heating element inside a dryer

Discussion in 'General Electronics Chat' started by tpny, Apr 5, 2013.

  1. tpny

    Thread Starter Member

    May 6, 2012
    216
    0
    Hi my dryer heating element does not get very hot. I measured the V+ and 0V leads of the heating element and they are 110VAC when the dryer is powered ON. I removed the heating element and continuity tested V+ ends (3 in total) and the 0V leads and they are open. I would think they should be closed (shorted) in order for current to flow thru and thusly produce heat. the sandwich layer in the middle (red arrows pointing in photo) seem to be causing the continuity to break. Is this by design? Or is my heating element faulty? Thanks!
     
  2. MrChips

    Moderator

    Oct 2, 2009
    12,446
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    What do you mean by "not get very hot"?

    If the circuit were open, it would not get hot at all.
     
  3. elec_mech

    Senior Member

    Nov 12, 2008
    1,513
    193
    I've found RepairClinic to be a wealth of info whenever I've needed to troubleshoot appliances. For dryers, check here and look at the topics Dryer Doesn't Heat and Dryer Takes Too Long. They'll take you step-by-step on what to check and how to check it.
     
  4. MMcLaren

    Well-Known Member

    Feb 14, 2010
    759
    116
    I've used RepairClinic's diagnostics to repair our old gas clothes dryer three times over the last twelve years. Last time it was one of the two gas solenoids. I picked up both solenoids (they're located here in southeast Michigan) for something like $6 each and returned the one I didn't use.

    Good luck. Regards, Mike
     
  5. tinkerman

    Member

    Jul 22, 2012
    136
    34
    I wonder too. This is confusing. Has the dryer lost one leg of the 230 supply perhap?
     
  6. tpny

    Thread Starter Member

    May 6, 2012
    216
    0
    Well it's warm when I put my hand close to it. This is when I open up the dryer and removed the drum and left the electricals connected and the heating element exposed. (But apparently this is not hot enough to dry my clothes.)

    So when the power is removed and I test the 110V and 0V leads (from prior photo) for continuity, it's open. When the power is ON and I test again for continuity and I hear beep beep beep, pause, beep beep beep on the multimeter, like it's a pulse thing.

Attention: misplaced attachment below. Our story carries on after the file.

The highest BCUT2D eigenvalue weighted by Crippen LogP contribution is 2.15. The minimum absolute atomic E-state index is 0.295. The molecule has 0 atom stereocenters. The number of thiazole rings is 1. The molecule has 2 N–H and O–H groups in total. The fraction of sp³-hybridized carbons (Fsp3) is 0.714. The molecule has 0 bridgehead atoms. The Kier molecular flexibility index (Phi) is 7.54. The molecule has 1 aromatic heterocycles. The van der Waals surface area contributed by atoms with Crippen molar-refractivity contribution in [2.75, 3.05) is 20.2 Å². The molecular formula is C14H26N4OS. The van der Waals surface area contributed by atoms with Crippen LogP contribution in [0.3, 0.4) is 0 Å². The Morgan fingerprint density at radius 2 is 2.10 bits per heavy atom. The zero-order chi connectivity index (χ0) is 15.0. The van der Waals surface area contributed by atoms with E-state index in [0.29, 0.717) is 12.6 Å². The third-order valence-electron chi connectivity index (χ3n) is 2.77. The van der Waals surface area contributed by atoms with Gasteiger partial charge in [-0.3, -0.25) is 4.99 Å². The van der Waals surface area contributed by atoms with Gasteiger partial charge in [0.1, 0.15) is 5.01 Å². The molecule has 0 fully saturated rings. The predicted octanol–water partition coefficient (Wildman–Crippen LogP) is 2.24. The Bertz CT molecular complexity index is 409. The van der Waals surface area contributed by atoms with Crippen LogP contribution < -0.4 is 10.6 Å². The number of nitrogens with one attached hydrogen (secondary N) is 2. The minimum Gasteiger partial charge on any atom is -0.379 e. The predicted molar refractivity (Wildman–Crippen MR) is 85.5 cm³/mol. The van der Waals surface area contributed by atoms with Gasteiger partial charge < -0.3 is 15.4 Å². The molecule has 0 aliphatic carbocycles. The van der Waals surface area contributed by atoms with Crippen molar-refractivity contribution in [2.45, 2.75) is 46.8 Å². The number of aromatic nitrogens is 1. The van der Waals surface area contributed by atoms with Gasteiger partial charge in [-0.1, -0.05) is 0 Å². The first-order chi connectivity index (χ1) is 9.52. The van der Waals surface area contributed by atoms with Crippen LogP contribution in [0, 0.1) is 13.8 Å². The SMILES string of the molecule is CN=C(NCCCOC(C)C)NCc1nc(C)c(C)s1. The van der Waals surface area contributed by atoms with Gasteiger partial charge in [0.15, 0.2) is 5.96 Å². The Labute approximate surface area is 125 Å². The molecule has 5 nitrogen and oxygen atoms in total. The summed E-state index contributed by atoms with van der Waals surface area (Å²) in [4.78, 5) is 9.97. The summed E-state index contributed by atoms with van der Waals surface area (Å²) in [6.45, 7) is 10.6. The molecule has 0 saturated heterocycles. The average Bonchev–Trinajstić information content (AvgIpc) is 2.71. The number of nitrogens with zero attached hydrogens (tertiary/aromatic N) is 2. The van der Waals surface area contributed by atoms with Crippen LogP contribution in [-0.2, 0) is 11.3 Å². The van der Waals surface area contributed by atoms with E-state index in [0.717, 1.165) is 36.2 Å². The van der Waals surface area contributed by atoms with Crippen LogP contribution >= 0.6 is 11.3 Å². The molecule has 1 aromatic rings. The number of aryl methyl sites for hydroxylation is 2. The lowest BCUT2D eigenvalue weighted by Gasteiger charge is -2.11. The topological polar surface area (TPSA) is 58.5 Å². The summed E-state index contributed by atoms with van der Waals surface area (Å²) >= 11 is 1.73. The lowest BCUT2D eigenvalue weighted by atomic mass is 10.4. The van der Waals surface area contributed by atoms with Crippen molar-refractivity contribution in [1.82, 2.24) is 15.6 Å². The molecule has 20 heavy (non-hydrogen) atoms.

From this observation I'm guessing the heating element is internally open when no voltage is applied and becomes internally closed circuit when voltage is applied. Is this correct? Like some kind of an induction thing because the leads are physically discontinuous in this particular heating element (unless it's currently faulty).. So do you suppose my heating element is behaving incorrectly from this description? thanks!
     
  7. #12

    Expert

    Nov 30, 2010
    16,313
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    Do you mean you interrupted the air flow from the heating elements, through the drum, to the fan, and then the exit?:eek:
     
  8. MrChips

    Moderator

    Oct 2, 2009
    12,446
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    Ouch! says the meter.

    You are testing for continuity while 110VAC is on?

    I am surprised you still have a working meter!
     
  9. tpny

    Thread Starter Member

    May 6, 2012
    216
    0
    ha, is that why it beeped? is it supposed to have fried my probes?

    so meters aren't designed to shunt a little bit current from the test points to give a continuity reading?

    Yes, so I guess the physics of this heating element is such that when power is applied it conducts, when power removed it's open. Does this sound working? And yes I tested it again and the element gets hot so maybe it's ok afterall, but my clothes still don't dry..
     
  10. tpny

    Thread Starter Member

    May 6, 2012
    216
    0
    I just gutted my dryer by removing the drum in order to expose the electrical, so the heating element is sitting exposed and and motor is spinning unattached when I plug in to power ON the thing.
     
  11. #12

    Expert

    Nov 30, 2010
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    With no air flow, nichrome wire heaters will melt in a matter of seconds.
     
  12. JohnInTX

    Moderator

    Jun 26, 2012
    2,347
    1,029
    To add to #12, if your exhaust is clogged with lint, even a good element will heat a bit then be shut down by one of the overtemp limit switches due to poor airflow. That may account for your 'warm but not hot' dryer.
     
  13. sheldons

    Active Member

    Oct 26, 2011
    616
    101
    continuity of your heater or lack of it means throw the element away and replace it with a new one-should come pre assembled with all wires needed etc dependant on make and model-most of them also include the thermal cut outs as well
     
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